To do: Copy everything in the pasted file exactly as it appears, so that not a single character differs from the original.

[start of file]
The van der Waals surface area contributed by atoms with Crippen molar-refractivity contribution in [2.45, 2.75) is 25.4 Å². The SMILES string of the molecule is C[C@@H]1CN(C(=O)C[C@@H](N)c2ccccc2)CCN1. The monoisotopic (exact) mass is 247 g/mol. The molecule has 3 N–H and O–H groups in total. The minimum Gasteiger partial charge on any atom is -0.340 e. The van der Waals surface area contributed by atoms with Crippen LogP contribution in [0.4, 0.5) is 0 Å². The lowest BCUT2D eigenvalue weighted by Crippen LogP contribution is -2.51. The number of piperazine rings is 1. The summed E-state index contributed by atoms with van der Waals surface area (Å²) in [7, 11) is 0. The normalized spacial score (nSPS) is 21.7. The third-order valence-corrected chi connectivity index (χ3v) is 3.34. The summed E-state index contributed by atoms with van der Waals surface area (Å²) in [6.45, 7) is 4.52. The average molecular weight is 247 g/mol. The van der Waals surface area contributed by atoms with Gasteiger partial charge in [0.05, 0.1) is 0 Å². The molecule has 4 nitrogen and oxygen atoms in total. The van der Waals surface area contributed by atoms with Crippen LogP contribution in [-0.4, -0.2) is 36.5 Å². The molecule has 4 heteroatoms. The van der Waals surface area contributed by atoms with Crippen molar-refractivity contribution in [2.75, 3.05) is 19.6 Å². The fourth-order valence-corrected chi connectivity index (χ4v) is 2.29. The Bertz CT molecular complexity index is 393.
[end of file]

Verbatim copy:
The van der Waals surface area contributed by atoms with Crippen molar-refractivity contribution in [2.45, 2.75) is 25.4 Å². The SMILES string of the molecule is C[C@@H]1CN(C(=O)C[C@@H](N)c2ccccc2)CCN1. The monoisotopic (exact) mass is 247 g/mol. The molecule has 3 N–H and O–H groups in total. The minimum Gasteiger partial charge on any atom is -0.340 e. The van der Waals surface area contributed by atoms with Crippen LogP contribution in [0.4, 0.5) is 0 Å². The lowest BCUT2D eigenvalue weighted by Crippen LogP contribution is -2.51. The number of piperazine rings is 1. The summed E-state index contributed by atoms with van der Waals surface area (Å²) in [7, 11) is 0. The normalized spacial score (nSPS) is 21.7. The third-order valence-corrected chi connectivity index (χ3v) is 3.34. The summed E-state index contributed by atoms with van der Waals surface area (Å²) in [6.45, 7) is 4.52. The average molecular weight is 247 g/mol. The van der Waals surface area contributed by atoms with Gasteiger partial charge in [0.05, 0.1) is 0 Å². The molecule has 4 nitrogen and oxygen atoms in total. The van der Waals surface area contributed by atoms with Crippen LogP contribution in [-0.4, -0.2) is 36.5 Å². The molecule has 4 heteroatoms. The van der Waals surface area contributed by atoms with Crippen molar-refractivity contribution in [2.75, 3.05) is 19.6 Å². The fourth-order valence-corrected chi connectivity index (χ4v) is 2.29. The Bertz CT molecular complexity index is 393.